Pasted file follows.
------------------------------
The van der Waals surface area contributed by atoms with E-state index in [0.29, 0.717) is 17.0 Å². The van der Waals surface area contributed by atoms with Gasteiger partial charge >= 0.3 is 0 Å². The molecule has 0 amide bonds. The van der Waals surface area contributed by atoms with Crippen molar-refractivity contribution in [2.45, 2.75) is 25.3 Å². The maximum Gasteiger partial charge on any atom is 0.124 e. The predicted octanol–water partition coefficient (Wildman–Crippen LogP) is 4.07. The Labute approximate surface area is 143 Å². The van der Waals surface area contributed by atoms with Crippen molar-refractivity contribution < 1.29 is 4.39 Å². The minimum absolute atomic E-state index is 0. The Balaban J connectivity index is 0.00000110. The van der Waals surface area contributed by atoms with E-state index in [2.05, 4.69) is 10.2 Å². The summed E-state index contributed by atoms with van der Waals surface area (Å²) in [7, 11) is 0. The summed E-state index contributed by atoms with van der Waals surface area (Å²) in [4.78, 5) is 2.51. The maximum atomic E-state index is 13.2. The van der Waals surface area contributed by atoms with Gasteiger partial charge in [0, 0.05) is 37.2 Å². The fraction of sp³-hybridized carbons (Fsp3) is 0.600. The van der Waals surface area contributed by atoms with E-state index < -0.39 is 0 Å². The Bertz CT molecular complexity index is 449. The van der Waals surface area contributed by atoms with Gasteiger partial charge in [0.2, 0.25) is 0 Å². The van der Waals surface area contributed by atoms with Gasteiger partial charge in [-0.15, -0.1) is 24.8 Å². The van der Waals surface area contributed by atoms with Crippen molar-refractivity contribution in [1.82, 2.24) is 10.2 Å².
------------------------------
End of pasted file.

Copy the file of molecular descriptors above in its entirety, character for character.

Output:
The van der Waals surface area contributed by atoms with E-state index in [0.29, 0.717) is 17.0 Å². The van der Waals surface area contributed by atoms with Gasteiger partial charge >= 0.3 is 0 Å². The molecule has 0 amide bonds. The van der Waals surface area contributed by atoms with Crippen molar-refractivity contribution in [2.45, 2.75) is 25.3 Å². The maximum Gasteiger partial charge on any atom is 0.124 e. The predicted octanol–water partition coefficient (Wildman–Crippen LogP) is 4.07. The Labute approximate surface area is 143 Å². The van der Waals surface area contributed by atoms with Crippen molar-refractivity contribution < 1.29 is 4.39 Å². The minimum absolute atomic E-state index is 0. The Balaban J connectivity index is 0.00000110. The van der Waals surface area contributed by atoms with E-state index in [2.05, 4.69) is 10.2 Å². The summed E-state index contributed by atoms with van der Waals surface area (Å²) in [7, 11) is 0. The summed E-state index contributed by atoms with van der Waals surface area (Å²) in [4.78, 5) is 2.51. The maximum atomic E-state index is 13.2. The van der Waals surface area contributed by atoms with Gasteiger partial charge in [0, 0.05) is 37.2 Å². The fraction of sp³-hybridized carbons (Fsp3) is 0.600. The van der Waals surface area contributed by atoms with E-state index < -0.39 is 0 Å². The Bertz CT molecular complexity index is 449. The van der Waals surface area contributed by atoms with Gasteiger partial charge in [0.2, 0.25) is 0 Å². The van der Waals surface area contributed by atoms with Gasteiger partial charge in [-0.15, -0.1) is 24.8 Å². The van der Waals surface area contributed by atoms with Crippen molar-refractivity contribution in [1.82, 2.24) is 10.2 Å².